Honey Bee Declines - Why Should We Be Concerned About Honey Bees?

Are honey bees in danger of extinction? 

Are honey bees declining?

 Are honey bees becoming rare?

Why are people concerned abut honey bees?

It is now some years since I first started campaigning for bees, and the debate has moved on significantly.  Yet, there is still some confusion, as to the original alarms that were and are still being raised.  Thus, questions like those above remain common. 

As I write, it’s October 2019. 

Here is a summary of the situation, along with an explanation as to why the debate and campaign evolved in the way that it did.

Are honey bees in danger of extinction?  Are honey bees declining or becoming rare?


However, the alarm was raised by beekeepers because of what was happening to so many honey bee colonies that were managed, such as:

  • A high proportion of honey bee colonies not surviving the winter.   

  • In some cases, colonies of honey bees disappearing, with only diseased and dead bees and disease-infected hive products remaining at the hive.

  • As a result of colony declines, less honey production – some beekeepers were partly relying on honey sales to earn a living.

These issues were most frequently noted among beekeepers who had offered pollination services on fields where neonicotinoids were used, and also among beekeepers whose hives happened to be close to areas that had been treated with neonicotinoids.

Despite the situation above, how are honey bee colonies surviving?

To an extent, losses of managed honey bee colonies can be offset by raising more colonies – although these too could be put into danger, if for example, they are kept on an insecticide treated field or encounter diseases they cannot fight. 

In addition, so many people were concerned about what was happening to honey bees, that in some countries, more people took up beekeeping for the first time – prior to this, beekeeping as a hobby had been in freefall.   This has resulted in more beekeepers and more colonies.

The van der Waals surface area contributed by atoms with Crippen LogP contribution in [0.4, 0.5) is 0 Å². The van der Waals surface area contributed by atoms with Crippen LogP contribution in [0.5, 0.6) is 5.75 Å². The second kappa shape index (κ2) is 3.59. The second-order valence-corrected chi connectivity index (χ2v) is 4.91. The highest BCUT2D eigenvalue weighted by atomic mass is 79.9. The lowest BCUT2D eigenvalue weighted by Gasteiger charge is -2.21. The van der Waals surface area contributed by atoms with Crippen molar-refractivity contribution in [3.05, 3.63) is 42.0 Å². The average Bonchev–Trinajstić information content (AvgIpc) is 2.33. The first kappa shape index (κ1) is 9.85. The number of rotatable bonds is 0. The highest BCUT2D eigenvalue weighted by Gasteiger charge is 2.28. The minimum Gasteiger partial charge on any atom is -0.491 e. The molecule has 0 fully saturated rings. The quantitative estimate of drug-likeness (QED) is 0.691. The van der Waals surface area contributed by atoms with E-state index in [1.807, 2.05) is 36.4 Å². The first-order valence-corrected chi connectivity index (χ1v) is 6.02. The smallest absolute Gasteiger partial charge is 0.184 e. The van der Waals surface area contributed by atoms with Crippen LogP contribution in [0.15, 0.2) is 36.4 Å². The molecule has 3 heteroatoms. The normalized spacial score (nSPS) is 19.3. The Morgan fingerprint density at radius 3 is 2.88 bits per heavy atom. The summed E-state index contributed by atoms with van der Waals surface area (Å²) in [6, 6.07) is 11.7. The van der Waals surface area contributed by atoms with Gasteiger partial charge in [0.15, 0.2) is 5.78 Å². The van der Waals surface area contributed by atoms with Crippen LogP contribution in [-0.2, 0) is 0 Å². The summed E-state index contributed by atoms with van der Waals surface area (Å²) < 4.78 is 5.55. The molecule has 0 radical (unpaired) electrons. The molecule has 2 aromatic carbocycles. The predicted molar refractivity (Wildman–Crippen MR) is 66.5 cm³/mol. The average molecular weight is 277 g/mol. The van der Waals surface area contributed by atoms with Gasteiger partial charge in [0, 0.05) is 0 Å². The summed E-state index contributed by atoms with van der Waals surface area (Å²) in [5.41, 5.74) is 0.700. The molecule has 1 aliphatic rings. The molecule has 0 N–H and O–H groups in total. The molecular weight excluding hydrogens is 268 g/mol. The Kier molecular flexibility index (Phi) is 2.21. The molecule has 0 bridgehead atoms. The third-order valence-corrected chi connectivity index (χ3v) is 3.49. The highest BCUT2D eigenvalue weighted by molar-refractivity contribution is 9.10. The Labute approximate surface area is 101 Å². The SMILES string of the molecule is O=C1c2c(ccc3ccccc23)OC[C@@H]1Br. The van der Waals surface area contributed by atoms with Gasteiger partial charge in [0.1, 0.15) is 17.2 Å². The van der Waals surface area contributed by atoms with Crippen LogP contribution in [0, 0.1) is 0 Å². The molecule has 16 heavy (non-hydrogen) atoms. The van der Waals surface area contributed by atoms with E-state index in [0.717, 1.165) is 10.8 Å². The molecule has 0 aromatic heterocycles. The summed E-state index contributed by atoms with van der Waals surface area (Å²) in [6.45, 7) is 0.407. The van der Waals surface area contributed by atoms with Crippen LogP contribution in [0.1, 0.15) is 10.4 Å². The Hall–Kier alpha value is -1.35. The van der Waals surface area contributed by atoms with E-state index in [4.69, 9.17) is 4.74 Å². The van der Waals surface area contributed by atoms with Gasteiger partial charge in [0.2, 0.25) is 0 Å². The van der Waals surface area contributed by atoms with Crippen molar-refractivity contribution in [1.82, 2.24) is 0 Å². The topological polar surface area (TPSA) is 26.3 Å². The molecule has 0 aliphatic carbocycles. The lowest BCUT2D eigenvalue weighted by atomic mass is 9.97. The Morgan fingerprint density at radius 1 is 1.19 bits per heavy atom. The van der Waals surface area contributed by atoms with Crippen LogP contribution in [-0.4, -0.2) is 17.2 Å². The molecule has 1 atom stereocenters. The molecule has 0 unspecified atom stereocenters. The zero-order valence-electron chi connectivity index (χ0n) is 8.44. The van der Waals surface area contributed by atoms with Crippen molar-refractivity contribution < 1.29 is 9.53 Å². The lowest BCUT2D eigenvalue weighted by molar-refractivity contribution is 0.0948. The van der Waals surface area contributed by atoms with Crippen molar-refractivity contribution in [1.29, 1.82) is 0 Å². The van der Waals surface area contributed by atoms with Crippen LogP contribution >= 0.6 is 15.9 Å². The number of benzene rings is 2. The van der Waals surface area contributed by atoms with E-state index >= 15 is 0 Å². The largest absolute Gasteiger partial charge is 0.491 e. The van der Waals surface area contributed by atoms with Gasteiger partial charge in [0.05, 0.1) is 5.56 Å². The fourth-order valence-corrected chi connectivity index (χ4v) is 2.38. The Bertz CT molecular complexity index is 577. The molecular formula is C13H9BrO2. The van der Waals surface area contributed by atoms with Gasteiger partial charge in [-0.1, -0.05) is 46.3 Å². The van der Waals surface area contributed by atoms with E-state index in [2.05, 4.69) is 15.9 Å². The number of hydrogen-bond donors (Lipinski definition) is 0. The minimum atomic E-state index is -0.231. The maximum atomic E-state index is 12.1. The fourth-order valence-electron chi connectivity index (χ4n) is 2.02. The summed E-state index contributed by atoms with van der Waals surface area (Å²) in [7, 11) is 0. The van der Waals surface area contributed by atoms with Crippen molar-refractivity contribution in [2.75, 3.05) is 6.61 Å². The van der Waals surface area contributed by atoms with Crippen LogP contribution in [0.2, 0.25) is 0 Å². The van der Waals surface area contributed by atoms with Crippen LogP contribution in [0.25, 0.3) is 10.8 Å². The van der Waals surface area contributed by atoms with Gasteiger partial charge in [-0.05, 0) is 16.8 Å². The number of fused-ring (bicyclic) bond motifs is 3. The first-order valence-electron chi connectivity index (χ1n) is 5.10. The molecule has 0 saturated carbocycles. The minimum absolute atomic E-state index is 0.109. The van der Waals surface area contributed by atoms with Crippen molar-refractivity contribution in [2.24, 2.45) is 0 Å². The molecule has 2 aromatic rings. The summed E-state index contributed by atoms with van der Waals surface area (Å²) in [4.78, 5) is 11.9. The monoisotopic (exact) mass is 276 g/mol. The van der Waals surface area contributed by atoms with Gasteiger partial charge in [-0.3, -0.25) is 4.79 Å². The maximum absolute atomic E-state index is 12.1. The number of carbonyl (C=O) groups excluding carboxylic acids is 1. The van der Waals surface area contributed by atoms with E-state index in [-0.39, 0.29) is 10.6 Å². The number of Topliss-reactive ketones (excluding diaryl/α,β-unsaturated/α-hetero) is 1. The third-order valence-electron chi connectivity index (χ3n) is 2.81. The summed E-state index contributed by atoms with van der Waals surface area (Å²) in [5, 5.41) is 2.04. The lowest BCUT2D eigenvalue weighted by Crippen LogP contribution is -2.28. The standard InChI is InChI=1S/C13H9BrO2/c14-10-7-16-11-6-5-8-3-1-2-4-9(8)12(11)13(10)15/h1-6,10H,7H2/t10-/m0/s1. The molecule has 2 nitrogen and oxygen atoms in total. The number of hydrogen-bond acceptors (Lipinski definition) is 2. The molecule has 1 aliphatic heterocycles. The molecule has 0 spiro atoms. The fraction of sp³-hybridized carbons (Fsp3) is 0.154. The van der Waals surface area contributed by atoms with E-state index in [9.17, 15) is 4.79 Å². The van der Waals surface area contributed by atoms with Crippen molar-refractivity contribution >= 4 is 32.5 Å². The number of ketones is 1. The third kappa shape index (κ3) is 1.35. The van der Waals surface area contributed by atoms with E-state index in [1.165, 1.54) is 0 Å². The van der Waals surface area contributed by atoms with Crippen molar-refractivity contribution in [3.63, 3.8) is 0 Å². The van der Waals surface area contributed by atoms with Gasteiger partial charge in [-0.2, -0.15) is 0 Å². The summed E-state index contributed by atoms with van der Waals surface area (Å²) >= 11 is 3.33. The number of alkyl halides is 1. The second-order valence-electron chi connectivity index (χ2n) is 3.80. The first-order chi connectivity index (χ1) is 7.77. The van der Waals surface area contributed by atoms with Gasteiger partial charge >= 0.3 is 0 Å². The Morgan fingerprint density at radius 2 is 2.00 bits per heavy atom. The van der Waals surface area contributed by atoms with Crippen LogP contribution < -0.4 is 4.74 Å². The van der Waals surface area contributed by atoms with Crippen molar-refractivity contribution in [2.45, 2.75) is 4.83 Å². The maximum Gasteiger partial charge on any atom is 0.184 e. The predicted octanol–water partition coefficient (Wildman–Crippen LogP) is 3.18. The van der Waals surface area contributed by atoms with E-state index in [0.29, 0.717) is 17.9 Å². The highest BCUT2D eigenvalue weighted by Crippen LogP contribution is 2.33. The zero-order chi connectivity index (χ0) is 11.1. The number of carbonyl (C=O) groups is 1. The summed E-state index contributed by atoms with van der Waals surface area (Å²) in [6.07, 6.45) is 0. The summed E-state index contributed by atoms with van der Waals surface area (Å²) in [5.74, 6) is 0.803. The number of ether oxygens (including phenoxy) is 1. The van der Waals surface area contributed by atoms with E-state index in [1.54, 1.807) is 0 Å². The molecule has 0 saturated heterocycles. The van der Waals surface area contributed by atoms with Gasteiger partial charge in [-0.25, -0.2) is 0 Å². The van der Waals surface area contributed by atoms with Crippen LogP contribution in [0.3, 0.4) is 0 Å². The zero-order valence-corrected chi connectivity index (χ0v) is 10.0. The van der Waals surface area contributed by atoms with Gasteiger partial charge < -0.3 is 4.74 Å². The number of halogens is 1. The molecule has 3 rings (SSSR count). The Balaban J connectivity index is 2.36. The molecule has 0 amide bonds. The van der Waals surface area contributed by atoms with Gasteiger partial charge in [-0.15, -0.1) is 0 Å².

However, problems continue in a large part in colonies that are exposed to insecticides.

The problems highlighted above by beekeepers remain very important, because they clearly indicate that something is wrong that needs to be put right. 

Merely breeding more honey bees is only a short term sticking plaster approach that does not deal with the underlying causes of the problems.

What about wild bees and pollinators?

Wild bees and pollinators most definitely need our support to reverse declines.

Wild bees have been declining for many years.  Some like to claim it’s partly the faulty of honey bees.  This is nonsense – beekeeping as a hobby had been in freefall for many years, but wild pollinators did not increase in numbers during this period.   

Conversely, wild bee populations declined further during that period, and there have been a number of extinctions.   

The reason for wild bee decline is primarily habitat loss, urbanization, insecticide use and industrial farming practices. 

In some cases, disease has also caused concern, for example nosema (which may be linked to neonicotinoids) and disease spread in bumble bees from commercially reared bumble bee species.

The problems experienced by wild bees and pollinators can be traced to human activity. 

Human activity can do a tremendous amount to reverse that decline.  Providing food for bees in the form of plants in your garden and not using insecticides, will help wild bees and pollinators tremendously.

If honey bees are not rare, why be concerned about honey bees?

The reason why we should be interested in what is happening for honey bees is because: